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The Cream of the Crop – Media and Culture in 2019

The very best that 2019 had to offer.

This last year has been a series of highs and lows, ups and downs, and, of course, a fair mix of good and bad. Instead of focusing on the bad, we want to present you with the best of the best. It’s sometimes tough to get a good recommendation, so our Liberty Nation authors have whittled down exactly what they consider the very cream of the crop in certain entertainment categories. We hope you get some inspiration and, if so, share it around.

BEST TV Program of 2019

Leesa K. Donner – Editor-in-Chief

Yellowstone – The Paramount Network

Anything that the critics hate America seems to love. Such is the case with Yellowstone. A tour-de-force for actor Kevin Costner, Yellowstone Season 2 did not disappoint. Though it can be a bit bawdy at times (not a good one for the kiddies due to a few overt sexual scenes and language), Yellowstone is the story of a Western homesteading family trying to keep their way of life from disintegrating in an ever-changing world. Native American casino corruption, unsolved murders, characters with PTSD, and developers battling it out are all part of the Yellowstone experience.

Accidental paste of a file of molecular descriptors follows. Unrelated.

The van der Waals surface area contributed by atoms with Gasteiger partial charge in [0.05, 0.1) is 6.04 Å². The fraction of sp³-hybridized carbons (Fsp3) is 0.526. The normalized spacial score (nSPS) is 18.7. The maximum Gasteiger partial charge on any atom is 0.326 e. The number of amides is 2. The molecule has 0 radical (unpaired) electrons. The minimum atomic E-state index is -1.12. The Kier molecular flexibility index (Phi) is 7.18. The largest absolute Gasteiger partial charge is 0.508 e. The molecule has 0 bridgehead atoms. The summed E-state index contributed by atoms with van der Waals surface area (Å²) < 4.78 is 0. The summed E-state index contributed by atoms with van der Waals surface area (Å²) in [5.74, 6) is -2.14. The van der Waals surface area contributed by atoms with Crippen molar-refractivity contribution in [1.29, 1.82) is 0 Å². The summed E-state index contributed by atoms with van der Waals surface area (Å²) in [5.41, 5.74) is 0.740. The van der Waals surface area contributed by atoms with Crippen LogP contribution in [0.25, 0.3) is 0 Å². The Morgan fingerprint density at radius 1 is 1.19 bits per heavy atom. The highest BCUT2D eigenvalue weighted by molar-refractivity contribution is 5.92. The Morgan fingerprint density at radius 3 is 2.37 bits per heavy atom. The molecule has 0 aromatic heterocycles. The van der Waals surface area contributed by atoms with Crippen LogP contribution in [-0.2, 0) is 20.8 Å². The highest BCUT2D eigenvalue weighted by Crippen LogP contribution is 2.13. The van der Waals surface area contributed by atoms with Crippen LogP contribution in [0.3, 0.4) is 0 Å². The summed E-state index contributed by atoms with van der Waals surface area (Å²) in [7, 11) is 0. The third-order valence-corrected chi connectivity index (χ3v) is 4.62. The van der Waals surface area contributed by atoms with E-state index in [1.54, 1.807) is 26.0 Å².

While Yellowstone has overtones of a modern-day Dallas, it has much more than the old J.R. Ewing story. This includes breathtaking photography, outstanding character development, and plotlines with more twists than the Blue Ridge Parkway. John Dutton (Costner) is a fading patriarch with a fabulously dysfunctional family to which anyone with siblings can relate. Then there’s a bit of the Downton Abbey undercurrent with the juxtaposition of the ranch hands versus life in the big house. Not to mention “life on the rez” complete with powwows and sweat lodges.

Yellowstone is first-rate television that you don’t want to miss. Program groupies already anxiously count down to the premiere of Season 3.

BEST Album of 2019

Andrew Moran – Economics Correspondent

Seven Days Walking – Ludovico Einaudi